The capability needed to establish a strategic content programme and produce insightful and compelling content is frequently underestimated. We’re not saying content marketing is rocket science. It’s not. But it does require a keen understanding of your audience, a knack for getting to the nub of a story and the ability to translate this into content that connects with people. As Albert Einstein once said, “Everybody is a genius. But if you judge a fish by its ability to climb a tree, it will live its whole life believing that it is stupid.” Too many marketing teams expect fish to climb trees and hope the strategy will take care of itself. Unfortunately, it rarely does.
Stop doing it all; start doing it better
So, as my mother-in-law often promises (but never does), to cut a long story short, we think the secret to building back better this year will be figuring out where your time, and that of your team, is best spent. And then structuring your team to make it so. Hiring a full team of in-house writers won’t make sense for every company, especially as demand can be lumpy and unpredictable. But it’s important to know that if you DO need writing done or content created, you can access the capability to do it well enough to achieve your business outcomes. Otherwise your investment will be wasted.
Having expert capability and resource on-demand, without needing to make permanent changes to your team, can give you the time and space to get your strategy hat on. Whether you need a specialist writer to lead a key project or an extra set of hands to see the team through a tricky patch. Trusted, expert support when you need it can be an invaluable circuit breaker to the treadmill of tactical delivery.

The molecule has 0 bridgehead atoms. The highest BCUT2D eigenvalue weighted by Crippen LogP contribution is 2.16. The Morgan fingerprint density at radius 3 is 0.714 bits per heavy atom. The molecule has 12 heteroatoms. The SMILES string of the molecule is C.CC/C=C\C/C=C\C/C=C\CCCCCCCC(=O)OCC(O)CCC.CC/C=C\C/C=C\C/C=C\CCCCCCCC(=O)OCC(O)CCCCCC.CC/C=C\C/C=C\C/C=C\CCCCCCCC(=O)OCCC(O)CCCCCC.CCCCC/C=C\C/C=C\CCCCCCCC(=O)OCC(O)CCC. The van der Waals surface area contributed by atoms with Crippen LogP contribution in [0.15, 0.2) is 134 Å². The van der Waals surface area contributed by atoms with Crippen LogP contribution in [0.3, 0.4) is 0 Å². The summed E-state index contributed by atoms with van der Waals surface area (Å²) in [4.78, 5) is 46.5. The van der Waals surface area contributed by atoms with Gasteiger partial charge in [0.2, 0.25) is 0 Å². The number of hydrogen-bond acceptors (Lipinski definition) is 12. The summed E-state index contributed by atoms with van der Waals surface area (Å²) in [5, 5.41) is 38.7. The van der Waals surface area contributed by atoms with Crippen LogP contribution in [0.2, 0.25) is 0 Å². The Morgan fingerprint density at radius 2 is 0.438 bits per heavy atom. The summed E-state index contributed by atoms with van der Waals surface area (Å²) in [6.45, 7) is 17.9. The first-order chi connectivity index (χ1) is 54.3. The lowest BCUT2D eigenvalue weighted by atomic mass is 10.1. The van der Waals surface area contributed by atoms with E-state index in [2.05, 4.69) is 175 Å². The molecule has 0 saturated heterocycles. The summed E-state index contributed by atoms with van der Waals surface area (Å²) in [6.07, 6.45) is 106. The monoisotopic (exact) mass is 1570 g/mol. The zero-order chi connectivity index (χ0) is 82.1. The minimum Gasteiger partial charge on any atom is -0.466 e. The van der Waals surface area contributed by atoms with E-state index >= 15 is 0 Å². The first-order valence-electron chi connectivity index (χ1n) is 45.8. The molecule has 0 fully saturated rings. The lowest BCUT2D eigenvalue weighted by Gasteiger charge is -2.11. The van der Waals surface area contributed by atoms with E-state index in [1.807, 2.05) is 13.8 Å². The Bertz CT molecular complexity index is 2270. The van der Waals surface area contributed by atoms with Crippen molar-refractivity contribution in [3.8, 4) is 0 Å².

But sometimes, clients we speak to feel they’re too far in to stop and ask for help, or they worry that the time it takes to brief an agency will take away from precious time on the project. We get it; a good briefing does take time and thought. But it’s also an investment of time that will pay off in spades down the track. Clients often tell us they like working with us because we ‘get it’, making their lives much easier. But just ‘getting it’ doesn’t happen by accident, it’s a product of years of commercial experience, a good dash of sector insight, and a generous pinch of (un)common sense.
We find the more we work with a client and understand their business and their marketing objectives, the quicker we can help deliver the outcomes they need. In our experience, it’s better not to wait for the perfect time to bring an agency in. There might always be too much going on, or you might always feel stretched in every direction. But one thing is certain: deciding NOT to get help means you definitely won’t be able to spend the time you need to on strategy.
Need a longer-term solution?
If you decide that you need to tackle your content more strategically (and ride the wave of economic recovery rather than just hoping you bob to the top at some point), a closer relationship with a strategic content partner (ahem) can be a good choice. We do our best work when we establish genuine partnerships with our clients. As a true extension of your team, we can bring skills, knowledge and expertise that are hard to find and even harder to deploy seamlessly. We’re experts at unearthing and capturing insight buried within businesses, so we can help develop targeted content strategies, establish frictionless content production processes, and prove the effectiveness of your work through data.
Because we don’t just write beautiful words. We write beautiful words that get brilliant results, so you can focus your precious time and resources on what matters most. And given none of us are sure what’s around the next corner, we think this is more important than ever.